Enjoy your food or a video game? There’s a social network for that, all designed around bringing you together with like-minded people who all enjoy what you enjoy. If you are a fan of drones, then why not try DJI+Discover, the social network for drone users.
Create a profile and ask all those questions you’ve wondered about new parts, how to build your personalised drone or the best drone on the market with like-minded people. If you just like the idea of drones you can also use the app to search for professional drone pilots or even drone photographers (that is people who take photos and videos with drones).
With options to filter a map of your surrounding area between all, social and professional, you can quickly filter out the people you want to connect with. As an added bonus why not check out its recommended flying spots and the user-submitted photos, seeing the area around you from a drone’s point of view.
With options and choices galore, why not check out the app if you are interested in, want to hire or just curious about drones and their users. With the ability to quickly organise and share materials, drone users should check out the app and share their photos for the world to see with aspiring and experienced drone users.
Amazon sells all manner of products, from books to furniture and even food and alcohol can be delivered directly to your door. When you don’t know what to choose, many online stores offer staff on-hand to chat with and determine the best products for your needs and prices. Now Amazon Japan is taking this on board for those who don’t know their whites from their rose with its new Sommelier service.
The service is available between 12 and 5 pm local time, users can supply their phone number and will be called up by one of the professional wine advisors who are on-hand. They can let you know anything from the tastes and quality of wines to more wine-amateur requests such as suggestions for what to serve with particular meals within your budget or what would make a good gift for an occasion. The sommelier offers wines from around the world too, such as a Japanese Continental Koshu Heart or KWV Classic Collection Pinotage to be served with yakitori.
For those who can’t remember the vast array of foreign names often thrown around when discussing wine, Sommelier even provides users with emailed summaries of their discussions to ensure they can remember the advice when they may come to order.
Whether the service will ever move beyond Japan is questionable, with no mention from Amazon. Japan is a good proving ground for it, though, having one of the largest wine catalogues out of all the international Amazon sites. I think many of us would welcome the help when it comes to trying to buy a wine for an occasion and avoid the shame of a bad pick.
Ransomware is a significant threat to huge corporations as it is to you and me, the notion of every single byte of your personal files being locked up is a frightening thought to those who have treasured memories in the form of images and documents. How effective is Ransomware? It turns out very considering the FBI (Federal Bureau of Investigation) is warning companies that they may be better of paying the ransom to the attackers in order to see their files again.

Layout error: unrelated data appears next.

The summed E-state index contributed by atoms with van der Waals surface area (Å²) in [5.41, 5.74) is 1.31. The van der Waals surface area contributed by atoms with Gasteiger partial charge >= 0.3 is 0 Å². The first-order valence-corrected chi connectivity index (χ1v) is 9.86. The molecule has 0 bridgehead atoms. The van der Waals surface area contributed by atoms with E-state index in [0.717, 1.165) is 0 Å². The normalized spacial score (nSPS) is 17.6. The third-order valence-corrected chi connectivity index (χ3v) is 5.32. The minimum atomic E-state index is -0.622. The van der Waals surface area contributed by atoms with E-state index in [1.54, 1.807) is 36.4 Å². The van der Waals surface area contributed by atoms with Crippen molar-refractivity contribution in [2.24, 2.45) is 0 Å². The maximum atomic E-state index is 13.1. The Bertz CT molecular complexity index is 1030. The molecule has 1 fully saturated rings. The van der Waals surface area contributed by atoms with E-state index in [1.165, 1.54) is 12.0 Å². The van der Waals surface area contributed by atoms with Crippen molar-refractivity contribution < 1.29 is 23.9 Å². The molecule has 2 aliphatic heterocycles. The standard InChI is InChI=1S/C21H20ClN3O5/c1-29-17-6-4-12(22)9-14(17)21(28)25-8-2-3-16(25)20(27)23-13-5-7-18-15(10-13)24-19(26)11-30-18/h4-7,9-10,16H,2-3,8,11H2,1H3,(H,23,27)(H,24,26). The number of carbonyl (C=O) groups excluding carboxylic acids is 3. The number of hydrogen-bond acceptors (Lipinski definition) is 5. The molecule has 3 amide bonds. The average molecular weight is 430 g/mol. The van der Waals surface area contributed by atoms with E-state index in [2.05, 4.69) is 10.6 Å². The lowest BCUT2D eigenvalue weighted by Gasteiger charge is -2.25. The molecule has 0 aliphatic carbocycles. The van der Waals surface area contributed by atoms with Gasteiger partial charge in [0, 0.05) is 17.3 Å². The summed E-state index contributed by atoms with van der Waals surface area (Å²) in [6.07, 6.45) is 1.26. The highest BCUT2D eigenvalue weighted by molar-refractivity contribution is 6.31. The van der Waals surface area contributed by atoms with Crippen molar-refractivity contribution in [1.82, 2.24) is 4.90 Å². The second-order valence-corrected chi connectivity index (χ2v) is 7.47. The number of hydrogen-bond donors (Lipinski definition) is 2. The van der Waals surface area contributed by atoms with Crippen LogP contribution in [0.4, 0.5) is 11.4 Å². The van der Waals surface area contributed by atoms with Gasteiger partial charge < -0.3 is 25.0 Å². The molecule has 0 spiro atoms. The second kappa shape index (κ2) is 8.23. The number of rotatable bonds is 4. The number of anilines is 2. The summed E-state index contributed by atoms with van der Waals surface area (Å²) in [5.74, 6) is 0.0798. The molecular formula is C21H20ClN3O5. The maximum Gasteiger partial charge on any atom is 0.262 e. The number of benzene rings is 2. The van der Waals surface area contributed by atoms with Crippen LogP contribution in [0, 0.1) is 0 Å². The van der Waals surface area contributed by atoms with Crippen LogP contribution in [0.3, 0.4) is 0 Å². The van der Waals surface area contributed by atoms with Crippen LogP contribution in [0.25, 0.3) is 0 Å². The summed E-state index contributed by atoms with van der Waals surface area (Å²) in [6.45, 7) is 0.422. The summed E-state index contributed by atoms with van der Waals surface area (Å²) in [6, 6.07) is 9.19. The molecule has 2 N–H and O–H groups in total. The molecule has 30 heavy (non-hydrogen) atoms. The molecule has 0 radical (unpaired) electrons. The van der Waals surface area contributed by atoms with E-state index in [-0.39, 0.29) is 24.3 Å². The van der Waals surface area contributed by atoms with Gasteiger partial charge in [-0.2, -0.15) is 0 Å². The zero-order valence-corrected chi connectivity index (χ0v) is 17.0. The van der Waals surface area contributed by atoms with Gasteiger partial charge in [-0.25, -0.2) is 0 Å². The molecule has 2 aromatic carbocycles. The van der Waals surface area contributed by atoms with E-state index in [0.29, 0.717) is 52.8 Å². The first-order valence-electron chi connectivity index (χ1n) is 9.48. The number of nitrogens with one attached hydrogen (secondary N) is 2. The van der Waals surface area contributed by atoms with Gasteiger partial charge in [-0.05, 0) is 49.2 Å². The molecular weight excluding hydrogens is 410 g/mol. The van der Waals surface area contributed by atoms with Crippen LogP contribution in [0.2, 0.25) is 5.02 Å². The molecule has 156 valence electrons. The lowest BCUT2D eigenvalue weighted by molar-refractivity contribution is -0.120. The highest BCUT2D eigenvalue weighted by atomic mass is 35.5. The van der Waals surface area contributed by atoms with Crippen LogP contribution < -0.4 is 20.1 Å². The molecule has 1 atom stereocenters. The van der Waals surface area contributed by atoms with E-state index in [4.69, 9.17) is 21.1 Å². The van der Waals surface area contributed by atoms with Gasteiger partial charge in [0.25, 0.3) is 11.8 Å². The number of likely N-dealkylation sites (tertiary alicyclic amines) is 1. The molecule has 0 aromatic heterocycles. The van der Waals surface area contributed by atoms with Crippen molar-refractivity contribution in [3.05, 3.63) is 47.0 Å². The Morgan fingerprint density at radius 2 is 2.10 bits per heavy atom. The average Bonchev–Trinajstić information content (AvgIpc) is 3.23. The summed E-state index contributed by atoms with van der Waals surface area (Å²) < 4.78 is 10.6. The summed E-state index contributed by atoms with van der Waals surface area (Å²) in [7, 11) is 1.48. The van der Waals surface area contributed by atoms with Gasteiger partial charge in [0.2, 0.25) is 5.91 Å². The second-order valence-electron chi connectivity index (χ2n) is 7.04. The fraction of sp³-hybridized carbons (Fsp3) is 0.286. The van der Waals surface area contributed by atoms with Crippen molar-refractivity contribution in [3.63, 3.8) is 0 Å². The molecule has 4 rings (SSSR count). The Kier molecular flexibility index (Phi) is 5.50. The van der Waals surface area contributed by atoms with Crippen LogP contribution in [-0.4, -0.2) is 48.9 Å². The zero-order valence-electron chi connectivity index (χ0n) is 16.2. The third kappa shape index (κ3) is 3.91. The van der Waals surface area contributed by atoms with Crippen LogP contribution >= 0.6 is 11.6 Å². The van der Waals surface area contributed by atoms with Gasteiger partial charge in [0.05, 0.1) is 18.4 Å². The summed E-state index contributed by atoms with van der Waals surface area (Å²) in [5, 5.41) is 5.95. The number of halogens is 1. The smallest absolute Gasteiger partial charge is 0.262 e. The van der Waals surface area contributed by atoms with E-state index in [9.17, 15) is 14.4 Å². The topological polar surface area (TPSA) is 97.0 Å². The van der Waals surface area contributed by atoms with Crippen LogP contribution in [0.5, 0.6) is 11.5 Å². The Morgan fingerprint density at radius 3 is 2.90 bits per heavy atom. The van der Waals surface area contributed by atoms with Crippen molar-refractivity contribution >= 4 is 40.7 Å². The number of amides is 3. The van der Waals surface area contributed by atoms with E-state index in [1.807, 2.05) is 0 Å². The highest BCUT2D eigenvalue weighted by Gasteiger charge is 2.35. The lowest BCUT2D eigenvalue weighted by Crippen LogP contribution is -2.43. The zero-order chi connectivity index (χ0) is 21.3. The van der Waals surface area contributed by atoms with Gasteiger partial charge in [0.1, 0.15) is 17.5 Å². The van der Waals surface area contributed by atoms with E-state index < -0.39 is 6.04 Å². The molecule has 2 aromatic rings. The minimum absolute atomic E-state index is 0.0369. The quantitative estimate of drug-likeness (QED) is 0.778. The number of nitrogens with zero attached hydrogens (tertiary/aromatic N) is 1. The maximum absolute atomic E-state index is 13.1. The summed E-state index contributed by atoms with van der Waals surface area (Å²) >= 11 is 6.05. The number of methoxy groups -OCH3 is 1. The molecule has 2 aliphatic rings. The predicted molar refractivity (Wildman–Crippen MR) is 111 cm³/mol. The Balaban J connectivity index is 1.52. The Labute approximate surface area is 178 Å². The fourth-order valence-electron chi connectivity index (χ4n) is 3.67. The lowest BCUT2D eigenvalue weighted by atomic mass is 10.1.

This centres on the success rate of Cryptolocker, Cryptowall and also other forms of ransomware that utilizes ultra-secure encryption algorithms in order to lock up data. Joseph Bonavolonta who is the Assistant Special Agent in Charge of the FBI’s CYBER and Counter intelligence Program in its Boston office was speaking at the Cyber Security Summit 2015 where he stated that “The ransomware is that good”.
This form of attack has been around for more than a decade which is slightly surprising considering one associates this technique as a newish phenomenon. Although the last three years have seen attacks rise sharply via both malicious email attachments and also drive by downloads which include Malvertising.
According to the FBI, Cryptowall is the most common form of ransomware considering it had received 992 complaints that totalled $18 million in losses. The FBI still wants firms to contact their local law enforcement agency, but, if a company’s data is locked then in all probability the FBI will not be able to retrieve it without a ransom payment.
An interesting element is the feeling that if attackers keep ransoms low for consumers, a bigger percentage will just pay, after all, many people have expendable income and may be inclined to pay.
I am not sure this advice from Joseph Bonavolonta is necessarily helpful, granted, I can understand his sentiments that the FBI may not be able to retrieve any data without a ransom payment, but, if you advise people to pay then this will keep happening over and over again. Criminals partake in these practices in order to make money; if they are making money then I am sure they would feel it’s worthwhile.
Also, there is no guarantee that you would actually gain access to your data once a ransom has been paid, after all, there is no incentive to do so despite Mr Bonavolonta’s reassurances that “You do get your access back”
The best prevention is to be aware of any email attachments or links contained within spam emails and to Not Click on them, if you’re expecting an attachment from a known source, always verify the email just in case said source has been hacked themselves. Any attachments should be scanned to be on the safe side if you trust the email, if you don’t, don’t download or click anything, I know that Nigerian Billionaire sounds tempting, but it’s not worth it, also, always keep your system backed up for a variety of reasons.